Concorde

Concorde – The fastest, highest flying and most beautiful airliner ever built.

Much has been written about Concorde by engineers, enthusiasts, environmentalists and economists alike. Detailed technical information, photo rich books, documentaries and endless analysis of her life and death are available. I’m not going to try and replicate all that here.

I’m just an enthusiast who never thought the past tense would be required to write about this wonderful, beautiful, incredible, awesome machine.

When I was growing up we used to spend a week of the summer holidays staying at my Mum’s aunt’s house in London, and a trip to the spectator gallery at Heathrow was always an exciting day out for me (probably not my mum though!). The first question asked when we got there was “When does Concorde take off”. The noise and power were incredible to an 8 year old. It seemed impossible that this was a creation of engineering and science – she seemed to be alive.

Back at home we were lucky to see Concorde quite regularly as she was crew training out of Prestwick. The easterly days were best as she’d turn onto left base directly infront of our school.

I moved to the island in 1999 and never saw her fly again. I was in London in 2000 but didn’t make the time to go and see her – had I only known she had but three years left…

We visited G-BOAA at the National Museum of Flight at East Fortune in 2006, and it was a mixed experience for me. I was right next to her, we had a look onboard and read all the displays about her – she was still as beautiful as ever, but she seemed cold. Dead.

I was more than a little sad that day. I was glad to have seen her up close again, but longed to see her alive and departing from Prestwick in full reheat.

However, regarding her as a museum piece is not doing her justice – she is a monument to all the engineers, technicians and flight crew that gave such a machine to the world. She is a reminder that we must always push the boundaries of the world in which we live, we must dare to dream, and not be constrained by artificial limits.

I decided there and then to visit all of the remaining aircraft. (F-BVFD was scrapped in France in 1994, and F-BTSC was tragically lost on the 25th of July 2000). I knew seeing them would make me sad again, but within 30 minutes the ten year old in me would be boring Catherine senseless with an endless repertoire of Concorde trivia. I don’t know if I’ll ever complete the plan, but there’s always a chance.

 

G-BOAA – December 2006

Aircraft Number 206, The second aircraft for British Airways. 10th Concorde built.

National Museum of Flight, East Fortune, Scotland

  • Concorde G-BOAA, East Fortune, Scotland
  • Concorde G-BOAA, East Fortune, Scotland
  • Concorde G-BOAA, East Fortune, Scotland
  • Concorde G-BOAA, East Fortune, Scotland
  • Concorde G-BOAA, East Fortune, Scotland

G-BOAC – October 2008

Aircraft Number 204, The first aircraft for British Airways. 8th Concorde built.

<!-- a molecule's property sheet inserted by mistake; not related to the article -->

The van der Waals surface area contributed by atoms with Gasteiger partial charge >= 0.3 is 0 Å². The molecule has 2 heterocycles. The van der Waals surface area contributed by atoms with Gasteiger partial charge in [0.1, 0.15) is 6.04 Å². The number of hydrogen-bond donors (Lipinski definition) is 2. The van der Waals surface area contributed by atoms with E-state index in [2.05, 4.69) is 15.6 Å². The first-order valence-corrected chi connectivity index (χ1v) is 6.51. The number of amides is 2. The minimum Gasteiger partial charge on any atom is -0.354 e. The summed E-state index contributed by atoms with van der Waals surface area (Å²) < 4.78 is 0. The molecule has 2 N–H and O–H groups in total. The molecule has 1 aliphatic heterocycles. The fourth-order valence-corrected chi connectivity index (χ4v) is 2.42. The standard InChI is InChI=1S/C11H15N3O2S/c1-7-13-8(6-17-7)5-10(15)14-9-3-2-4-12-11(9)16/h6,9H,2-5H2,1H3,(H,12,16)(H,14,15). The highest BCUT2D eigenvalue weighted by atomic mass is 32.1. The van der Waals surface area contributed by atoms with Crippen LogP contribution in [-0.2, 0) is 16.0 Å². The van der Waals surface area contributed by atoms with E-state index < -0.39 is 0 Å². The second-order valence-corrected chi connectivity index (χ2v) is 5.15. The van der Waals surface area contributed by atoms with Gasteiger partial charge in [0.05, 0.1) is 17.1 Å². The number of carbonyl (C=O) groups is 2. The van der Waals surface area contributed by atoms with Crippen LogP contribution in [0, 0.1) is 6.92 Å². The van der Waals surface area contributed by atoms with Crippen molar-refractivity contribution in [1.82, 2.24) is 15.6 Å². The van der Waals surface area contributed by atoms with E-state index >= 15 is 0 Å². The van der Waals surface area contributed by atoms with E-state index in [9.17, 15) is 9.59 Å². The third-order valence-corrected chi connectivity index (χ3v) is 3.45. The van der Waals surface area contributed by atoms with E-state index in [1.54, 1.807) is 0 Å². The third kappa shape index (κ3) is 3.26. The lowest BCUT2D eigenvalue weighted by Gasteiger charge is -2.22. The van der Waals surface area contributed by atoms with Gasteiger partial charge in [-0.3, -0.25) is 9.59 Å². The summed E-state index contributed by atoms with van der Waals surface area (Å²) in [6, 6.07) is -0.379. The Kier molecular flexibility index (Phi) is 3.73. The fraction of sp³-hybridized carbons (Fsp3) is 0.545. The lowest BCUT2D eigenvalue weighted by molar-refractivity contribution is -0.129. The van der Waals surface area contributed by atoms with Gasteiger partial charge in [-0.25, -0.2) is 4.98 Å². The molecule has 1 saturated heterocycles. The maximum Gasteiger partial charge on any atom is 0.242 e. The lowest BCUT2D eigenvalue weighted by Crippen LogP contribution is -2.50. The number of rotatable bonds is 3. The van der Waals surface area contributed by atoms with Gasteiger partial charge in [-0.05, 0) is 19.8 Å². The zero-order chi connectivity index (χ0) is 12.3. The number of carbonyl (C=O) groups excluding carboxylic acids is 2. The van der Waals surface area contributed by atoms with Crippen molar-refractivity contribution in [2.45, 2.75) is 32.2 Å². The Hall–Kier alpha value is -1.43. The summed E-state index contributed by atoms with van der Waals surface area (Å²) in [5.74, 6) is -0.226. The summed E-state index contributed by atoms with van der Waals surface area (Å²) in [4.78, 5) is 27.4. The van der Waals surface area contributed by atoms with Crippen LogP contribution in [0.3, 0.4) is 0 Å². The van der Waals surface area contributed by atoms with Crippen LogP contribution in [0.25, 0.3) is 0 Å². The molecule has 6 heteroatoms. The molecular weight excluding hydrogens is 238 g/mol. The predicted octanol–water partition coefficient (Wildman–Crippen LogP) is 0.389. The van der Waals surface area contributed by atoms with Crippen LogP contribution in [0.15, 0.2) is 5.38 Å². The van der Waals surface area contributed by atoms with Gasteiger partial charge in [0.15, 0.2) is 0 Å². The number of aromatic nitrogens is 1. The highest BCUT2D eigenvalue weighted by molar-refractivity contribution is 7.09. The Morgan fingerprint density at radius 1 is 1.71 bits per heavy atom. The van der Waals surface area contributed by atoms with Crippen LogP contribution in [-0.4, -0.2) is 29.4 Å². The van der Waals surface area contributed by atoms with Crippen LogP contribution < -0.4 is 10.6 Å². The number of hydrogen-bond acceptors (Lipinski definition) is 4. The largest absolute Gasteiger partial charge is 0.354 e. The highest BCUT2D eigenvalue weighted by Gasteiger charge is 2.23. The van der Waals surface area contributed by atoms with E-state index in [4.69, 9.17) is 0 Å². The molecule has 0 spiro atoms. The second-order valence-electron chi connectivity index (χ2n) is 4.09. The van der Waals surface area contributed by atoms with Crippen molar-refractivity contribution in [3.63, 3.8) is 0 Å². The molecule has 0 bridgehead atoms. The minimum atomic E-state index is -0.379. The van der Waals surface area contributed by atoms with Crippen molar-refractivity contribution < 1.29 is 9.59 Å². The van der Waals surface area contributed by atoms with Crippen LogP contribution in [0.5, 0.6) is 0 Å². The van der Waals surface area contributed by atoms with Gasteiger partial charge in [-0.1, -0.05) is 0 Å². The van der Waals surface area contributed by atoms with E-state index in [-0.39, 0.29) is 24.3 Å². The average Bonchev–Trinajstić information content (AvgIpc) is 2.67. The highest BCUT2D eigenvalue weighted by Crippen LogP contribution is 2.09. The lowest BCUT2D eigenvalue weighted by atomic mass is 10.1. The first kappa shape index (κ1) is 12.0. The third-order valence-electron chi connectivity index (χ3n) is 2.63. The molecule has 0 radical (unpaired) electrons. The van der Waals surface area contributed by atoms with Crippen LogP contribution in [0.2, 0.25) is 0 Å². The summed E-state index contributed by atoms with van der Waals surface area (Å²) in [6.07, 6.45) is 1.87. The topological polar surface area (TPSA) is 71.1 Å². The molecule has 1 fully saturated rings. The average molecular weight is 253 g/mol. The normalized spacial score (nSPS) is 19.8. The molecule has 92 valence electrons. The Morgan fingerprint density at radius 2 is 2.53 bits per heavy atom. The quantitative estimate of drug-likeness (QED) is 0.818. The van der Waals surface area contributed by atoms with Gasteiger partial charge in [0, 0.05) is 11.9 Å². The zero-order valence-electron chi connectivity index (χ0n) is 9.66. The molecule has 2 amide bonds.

Airport Viewing Park, Manchester, England

  • Concorde G-BOAC, Manchester, England
  • Concorde G-BOAC, Manchester, England
  • Concorde G-BOAC, Manchester, England
  • Concorde G-BOAC, Manchester, England
  • Concorde G-BOAC, Manchester, England

G-BOAE – October 2008

Aircraft Number 212, The fifth aircraft for British Airways. 16th Concorde built.

Grantly Adams International Airport, Barbados

  • Concorde G-BOAE, Barbados
  • Concorde G-BOAE, Barbados
  • Concorde G-BOAE, Barbados
  • Concorde G-BOAE, Barbados

F-BVFF – September 2012

Aircraft Number 215, The seventh aircraft for Air France. 19th Concorde built.

Charles de Gaulle Airport, Paris, France

Also the memorial for the 113 people killed in the loss of F-BTSC / AF4590

  • F-BVFF, second last Concorde built, and the only Air France Concorde that didn't return to flight after the loss of "Sierra Charlie"
  • F-BVFF at Charles de Gaulle Airport, Paris
  • F-BVFF at Charles de Gaulle Airport, Paris. The upper and lower rudder actuators, one on the right and one on the left clearly visible in this shot
  • The memorial to Concorde "Sierra Charlie" at Gonesse

F-WTSS – September 2012

Aircraft Number 001, The French Prototype.

Musée de l’Air, Le Bourget, Paris, France

  • French Prototype F-WTSS with her solid visor and nose
  • F-WTSS at Le Bourget
  • French Prototype F-WTSS with her solid visor and nose
  • F-WTSS Instrument Panel
  • The interior of prototype F-WTSS
  • During a Solar Eclipse, Concorde could fly fast enough to remaining within totality, the shadow of the moon, for an extended period. F-WTSS did this during 1973. http://www.youtube.com/watch ...

F-BTSD – September 2012

Aircraft Number 213, The sixth aircraft for Air France. 17th Concorde built.

Musée de l’Air, Le Bourget, Paris, France

  • F-BTSD at Le Bourget
  • F-BTSD Cockpit, the autopilot controls up on the glareshield compared with the prototype.
  • The interior of F-BTSD. Unlike British Airways aircraft, the return to flight French aircraft did not recieve new interiors
  • F-BTSD at Le Bourget, sharing a sterile hangar with F-WTSS

G-BOAB – August 2013

Aircraft Number 208, The third aircraft for British Airways. 12th Concorde built.

Heathrow Airport, London, England

  • Graeme Howie's photo
  • Graeme Howie's photo
  • Graeme Howie's photo
  • Graeme Howie's photo

In 1904 Robert H Goddard wrote: “It is difficult to say what is impossible, for the dream of yesterday is the hope of today and reality of tomorrow.”

Unfortunately for Concorde tomorrow is the past. The dreams of today are the reality of yesterday and hope of tomorrow. I fear it’s unlikely we’ll ever see her like again – she was designed for a different world where speed was the only goal. She was designed for a future that never arrived.